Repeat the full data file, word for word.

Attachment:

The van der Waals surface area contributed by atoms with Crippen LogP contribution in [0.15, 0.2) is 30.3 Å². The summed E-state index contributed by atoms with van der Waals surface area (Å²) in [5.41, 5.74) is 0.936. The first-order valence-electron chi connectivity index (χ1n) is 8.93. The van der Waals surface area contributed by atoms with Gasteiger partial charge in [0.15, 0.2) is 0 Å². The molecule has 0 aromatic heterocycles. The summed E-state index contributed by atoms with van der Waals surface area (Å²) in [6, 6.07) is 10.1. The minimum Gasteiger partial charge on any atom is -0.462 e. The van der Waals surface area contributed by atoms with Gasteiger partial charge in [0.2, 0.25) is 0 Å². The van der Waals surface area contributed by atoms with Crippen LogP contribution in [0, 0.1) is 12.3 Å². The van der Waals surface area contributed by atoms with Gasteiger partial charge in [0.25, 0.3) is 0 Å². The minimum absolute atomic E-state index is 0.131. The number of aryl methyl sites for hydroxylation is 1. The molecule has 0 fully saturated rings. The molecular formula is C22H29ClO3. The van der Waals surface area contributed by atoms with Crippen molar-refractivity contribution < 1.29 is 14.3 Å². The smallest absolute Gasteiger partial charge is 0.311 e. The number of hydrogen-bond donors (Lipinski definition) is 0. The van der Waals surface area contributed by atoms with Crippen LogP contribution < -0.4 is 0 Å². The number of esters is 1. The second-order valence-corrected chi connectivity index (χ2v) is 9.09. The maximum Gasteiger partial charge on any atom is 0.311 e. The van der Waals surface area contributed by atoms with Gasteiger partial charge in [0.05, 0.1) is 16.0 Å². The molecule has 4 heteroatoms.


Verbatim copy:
The van der Waals surface area contributed by atoms with Crippen LogP contribution in [0.15, 0.2) is 30.3 Å². The summed E-state index contributed by atoms with van der Waals surface area (Å²) in [5.41, 5.74) is 0.936. The first-order valence-electron chi connectivity index (χ1n) is 8.93. The van der Waals surface area contributed by atoms with Gasteiger partial charge in [0.15, 0.2) is 0 Å². The molecule has 0 aromatic heterocycles. The summed E-state index contributed by atoms with van der Waals surface area (Å²) in [6, 6.07) is 10.1. The minimum Gasteiger partial charge on any atom is -0.462 e. The van der Waals surface area contributed by atoms with Gasteiger partial charge in [0.2, 0.25) is 0 Å². The van der Waals surface area contributed by atoms with Crippen LogP contribution in [0, 0.1) is 12.3 Å². The van der Waals surface area contributed by atoms with Gasteiger partial charge in [0.25, 0.3) is 0 Å². The minimum absolute atomic E-state index is 0.131. The number of aryl methyl sites for hydroxylation is 1. The molecule has 0 fully saturated rings. The molecular formula is C22H29ClO3. The van der Waals surface area contributed by atoms with Crippen molar-refractivity contribution < 1.29 is 14.3 Å². The smallest absolute Gasteiger partial charge is 0.311 e. The number of hydrogen-bond donors (Lipinski definition) is 0. The van der Waals surface area contributed by atoms with Crippen LogP contribution < -0.4 is 0 Å². The number of esters is 1. The second-order valence-corrected chi connectivity index (χ2v) is 9.09. The maximum Gasteiger partial charge on any atom is 0.311 e. The van der Waals surface area contributed by atoms with Gasteiger partial charge in [0.05, 0.1) is 16.0 Å². The molecule has 4 heteroatoms.